(ArsTechnica) -- The RIAA has asked the federal judge overseeing the LimeWire case to slap a permanent injunction on LimeWire until it can clean up its copyright troubles to the labels' satisfaction.
"It is patently obvious that the rampant illegal conduct that LimeWire intentionally induced, and for which it has been adjudged liable, will continue uninterrupted day after day unless and until the Court issues an injunction to rein in this massive infringing operation," says the recording industry's request.
LimeWire was found liable for massive copyright infringement a few weeks back. Judge Kimba Wood's ruling cited internal LimeWire documents showing a knowledge of all the infringement taking place through LimeWire's software -- and little done to stop it.
"In the weeks since this Court's Order, what has LimeWire done to try to halt or limit the infringement it has induced?" ask the RIAA lawyers. "The answer, from all appearances, is nothing."
The RIAA now proposes that the judge shut down the service and forbid LimeWire from distributing its software or running advertising. For the service to reopen, LimeWire would have to show that it has addressed the infringement issues and implemented a robust content filtering system to prevent successful searches for material that infringes copyright. Another federal judge recently ordered P2P search engine isoHunt to implement a similar content filter based on "warez words" like "jaybob" and on movie titles. LimeWire would apparently need something similar for music.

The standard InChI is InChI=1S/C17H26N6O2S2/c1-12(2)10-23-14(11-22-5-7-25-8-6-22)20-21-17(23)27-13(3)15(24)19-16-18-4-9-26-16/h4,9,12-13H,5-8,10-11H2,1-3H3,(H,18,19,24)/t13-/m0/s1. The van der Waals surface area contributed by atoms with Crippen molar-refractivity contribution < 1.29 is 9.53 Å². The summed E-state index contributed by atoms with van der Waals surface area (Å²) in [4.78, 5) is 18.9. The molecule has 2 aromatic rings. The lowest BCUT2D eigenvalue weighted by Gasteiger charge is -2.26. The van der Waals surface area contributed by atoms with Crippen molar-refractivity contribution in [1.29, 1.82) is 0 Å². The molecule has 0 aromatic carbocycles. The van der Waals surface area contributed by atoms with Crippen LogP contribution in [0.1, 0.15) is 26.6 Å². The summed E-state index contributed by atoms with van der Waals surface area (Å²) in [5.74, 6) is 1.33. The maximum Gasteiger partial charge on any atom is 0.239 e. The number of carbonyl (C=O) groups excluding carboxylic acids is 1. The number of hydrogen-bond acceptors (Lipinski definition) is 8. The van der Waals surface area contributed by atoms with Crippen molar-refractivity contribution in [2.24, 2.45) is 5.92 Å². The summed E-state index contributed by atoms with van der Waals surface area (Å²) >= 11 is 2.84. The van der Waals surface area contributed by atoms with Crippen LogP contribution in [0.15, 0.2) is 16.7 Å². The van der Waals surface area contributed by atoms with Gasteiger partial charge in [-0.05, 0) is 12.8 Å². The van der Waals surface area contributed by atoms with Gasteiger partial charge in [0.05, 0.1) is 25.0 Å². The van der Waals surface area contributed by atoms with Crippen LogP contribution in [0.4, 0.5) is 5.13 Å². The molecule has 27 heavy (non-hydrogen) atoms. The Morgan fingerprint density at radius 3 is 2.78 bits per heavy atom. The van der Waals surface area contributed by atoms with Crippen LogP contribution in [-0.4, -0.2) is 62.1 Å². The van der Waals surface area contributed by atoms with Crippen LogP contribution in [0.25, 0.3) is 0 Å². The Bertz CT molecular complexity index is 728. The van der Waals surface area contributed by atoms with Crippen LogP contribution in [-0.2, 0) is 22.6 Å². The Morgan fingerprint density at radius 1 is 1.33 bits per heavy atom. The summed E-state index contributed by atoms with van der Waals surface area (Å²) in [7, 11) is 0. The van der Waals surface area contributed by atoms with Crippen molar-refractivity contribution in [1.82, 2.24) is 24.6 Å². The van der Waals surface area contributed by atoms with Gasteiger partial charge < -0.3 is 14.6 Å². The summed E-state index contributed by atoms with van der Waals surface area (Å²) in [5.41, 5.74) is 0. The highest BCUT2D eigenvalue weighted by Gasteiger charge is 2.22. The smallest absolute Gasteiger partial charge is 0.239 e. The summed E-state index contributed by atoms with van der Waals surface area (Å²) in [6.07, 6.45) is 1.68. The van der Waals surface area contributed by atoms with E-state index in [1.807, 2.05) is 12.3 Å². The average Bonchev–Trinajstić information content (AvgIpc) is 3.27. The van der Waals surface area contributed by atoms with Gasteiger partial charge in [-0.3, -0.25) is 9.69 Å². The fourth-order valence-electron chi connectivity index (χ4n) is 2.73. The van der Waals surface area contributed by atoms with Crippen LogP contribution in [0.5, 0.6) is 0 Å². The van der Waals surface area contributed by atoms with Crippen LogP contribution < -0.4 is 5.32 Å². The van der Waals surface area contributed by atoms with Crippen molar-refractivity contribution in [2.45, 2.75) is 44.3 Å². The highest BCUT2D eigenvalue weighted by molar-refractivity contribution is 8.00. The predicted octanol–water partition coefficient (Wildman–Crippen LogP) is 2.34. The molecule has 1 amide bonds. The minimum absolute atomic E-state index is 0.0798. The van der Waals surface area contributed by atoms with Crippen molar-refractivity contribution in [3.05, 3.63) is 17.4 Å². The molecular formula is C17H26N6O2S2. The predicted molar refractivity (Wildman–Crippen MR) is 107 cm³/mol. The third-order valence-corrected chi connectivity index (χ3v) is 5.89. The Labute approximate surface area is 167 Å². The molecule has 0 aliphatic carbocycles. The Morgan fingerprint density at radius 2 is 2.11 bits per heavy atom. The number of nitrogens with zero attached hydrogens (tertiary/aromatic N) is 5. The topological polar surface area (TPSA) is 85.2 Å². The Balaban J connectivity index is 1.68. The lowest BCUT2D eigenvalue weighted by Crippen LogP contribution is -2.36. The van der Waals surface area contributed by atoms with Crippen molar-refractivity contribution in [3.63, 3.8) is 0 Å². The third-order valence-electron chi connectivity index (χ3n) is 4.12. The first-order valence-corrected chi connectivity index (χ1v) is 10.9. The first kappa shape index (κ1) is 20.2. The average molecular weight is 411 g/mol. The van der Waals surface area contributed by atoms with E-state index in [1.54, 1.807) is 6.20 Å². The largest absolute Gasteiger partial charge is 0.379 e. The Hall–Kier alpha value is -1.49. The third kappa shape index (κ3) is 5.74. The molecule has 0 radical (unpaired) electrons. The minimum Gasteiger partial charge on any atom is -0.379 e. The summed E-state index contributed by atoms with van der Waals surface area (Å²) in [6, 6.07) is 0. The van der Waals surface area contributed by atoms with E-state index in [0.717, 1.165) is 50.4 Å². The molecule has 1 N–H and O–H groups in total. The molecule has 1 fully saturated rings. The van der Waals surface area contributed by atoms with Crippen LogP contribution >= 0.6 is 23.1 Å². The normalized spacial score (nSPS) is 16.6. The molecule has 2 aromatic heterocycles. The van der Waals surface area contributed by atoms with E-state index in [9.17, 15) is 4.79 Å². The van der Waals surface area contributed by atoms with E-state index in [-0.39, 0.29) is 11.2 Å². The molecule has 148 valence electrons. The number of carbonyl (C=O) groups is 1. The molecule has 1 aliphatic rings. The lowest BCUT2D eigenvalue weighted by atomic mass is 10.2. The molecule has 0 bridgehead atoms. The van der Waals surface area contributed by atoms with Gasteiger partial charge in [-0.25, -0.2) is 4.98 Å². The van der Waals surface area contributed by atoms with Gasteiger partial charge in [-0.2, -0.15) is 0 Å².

Such a move would probably make the service useless to most of LimeWire's existing users, who are legion. In 2008, LimeWire boasted that 4 million unique users logged on via the official client. The RIAA says that, over the past couple of years, the LimeWire client has been downloaded over 200 million times from download.com.
What about monetary damages? They will come later. If past cases are any indication, LimeWire could well be forced out of business by the damage award (unless it can overturn the liability ruling on appeal).
Update: LimeWire's response has arrived.
"We feel a permanent injunction is not the best course of action. It could hold back the creation of new digital music technologies that LimeWire is in the process of developing and does not benefit the industry as a whole...
"Moreover, we continue to remain focused on our future product, which will give users boundless music portability and compatibility. We can confirm that in our ongoing dialogues with numerous industry executives, this service has been very well received."
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